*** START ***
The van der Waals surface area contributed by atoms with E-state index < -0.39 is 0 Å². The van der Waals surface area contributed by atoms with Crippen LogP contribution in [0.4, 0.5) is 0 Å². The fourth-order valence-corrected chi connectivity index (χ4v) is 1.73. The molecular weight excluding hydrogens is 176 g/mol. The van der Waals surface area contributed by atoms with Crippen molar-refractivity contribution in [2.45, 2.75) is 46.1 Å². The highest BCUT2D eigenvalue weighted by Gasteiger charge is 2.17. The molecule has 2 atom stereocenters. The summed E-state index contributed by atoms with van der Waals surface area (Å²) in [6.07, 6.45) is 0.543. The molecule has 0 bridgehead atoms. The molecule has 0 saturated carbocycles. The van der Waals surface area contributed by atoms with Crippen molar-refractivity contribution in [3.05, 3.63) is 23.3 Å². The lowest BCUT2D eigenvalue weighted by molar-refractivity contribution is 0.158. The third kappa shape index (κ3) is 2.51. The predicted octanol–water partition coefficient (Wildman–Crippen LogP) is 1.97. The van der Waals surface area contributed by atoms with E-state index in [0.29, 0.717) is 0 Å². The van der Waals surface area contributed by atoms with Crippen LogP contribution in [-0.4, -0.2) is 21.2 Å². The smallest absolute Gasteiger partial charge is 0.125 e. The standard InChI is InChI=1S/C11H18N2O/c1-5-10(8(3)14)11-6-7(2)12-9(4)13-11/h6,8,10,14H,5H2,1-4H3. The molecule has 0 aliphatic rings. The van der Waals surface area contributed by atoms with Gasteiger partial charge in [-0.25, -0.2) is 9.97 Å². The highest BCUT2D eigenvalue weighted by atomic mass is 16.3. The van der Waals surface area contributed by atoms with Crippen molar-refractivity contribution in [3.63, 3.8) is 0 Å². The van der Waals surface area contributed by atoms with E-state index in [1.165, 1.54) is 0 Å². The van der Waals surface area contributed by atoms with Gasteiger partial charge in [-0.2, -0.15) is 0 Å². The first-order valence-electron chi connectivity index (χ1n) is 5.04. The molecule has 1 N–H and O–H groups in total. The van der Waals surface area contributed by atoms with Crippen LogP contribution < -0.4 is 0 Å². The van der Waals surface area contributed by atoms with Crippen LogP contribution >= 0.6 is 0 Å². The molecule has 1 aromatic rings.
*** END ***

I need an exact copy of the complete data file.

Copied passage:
The van der Waals surface area contributed by atoms with E-state index < -0.39 is 0 Å². The van der Waals surface area contributed by atoms with Crippen LogP contribution in [0.4, 0.5) is 0 Å². The fourth-order valence-corrected chi connectivity index (χ4v) is 1.73. The molecular weight excluding hydrogens is 176 g/mol. The van der Waals surface area contributed by atoms with Crippen molar-refractivity contribution in [2.45, 2.75) is 46.1 Å². The highest BCUT2D eigenvalue weighted by Gasteiger charge is 2.17. The molecule has 2 atom stereocenters. The summed E-state index contributed by atoms with van der Waals surface area (Å²) in [6.07, 6.45) is 0.543. The molecule has 0 bridgehead atoms. The molecule has 0 saturated carbocycles. The van der Waals surface area contributed by atoms with Crippen molar-refractivity contribution in [3.05, 3.63) is 23.3 Å². The lowest BCUT2D eigenvalue weighted by molar-refractivity contribution is 0.158. The third kappa shape index (κ3) is 2.51. The predicted octanol–water partition coefficient (Wildman–Crippen LogP) is 1.97. The van der Waals surface area contributed by atoms with E-state index in [0.29, 0.717) is 0 Å². The van der Waals surface area contributed by atoms with Crippen LogP contribution in [-0.4, -0.2) is 21.2 Å². The smallest absolute Gasteiger partial charge is 0.125 e. The standard InChI is InChI=1S/C11H18N2O/c1-5-10(8(3)14)11-6-7(2)12-9(4)13-11/h6,8,10,14H,5H2,1-4H3. The molecule has 0 aliphatic rings. The van der Waals surface area contributed by atoms with Gasteiger partial charge in [-0.25, -0.2) is 9.97 Å². The highest BCUT2D eigenvalue weighted by atomic mass is 16.3. The van der Waals surface area contributed by atoms with Crippen molar-refractivity contribution in [3.63, 3.8) is 0 Å². The van der Waals surface area contributed by atoms with E-state index in [1.165, 1.54) is 0 Å². The van der Waals surface area contributed by atoms with Gasteiger partial charge in [-0.2, -0.15) is 0 Å². The first-order valence-electron chi connectivity index (χ1n) is 5.04. The molecule has 1 N–H and O–H groups in total. The van der Waals surface area contributed by atoms with Crippen LogP contribution < -0.4 is 0 Å². The van der Waals surface area contributed by atoms with Crippen LogP contribution >= 0.6 is 0 Å². The molecule has 1 aromatic rings.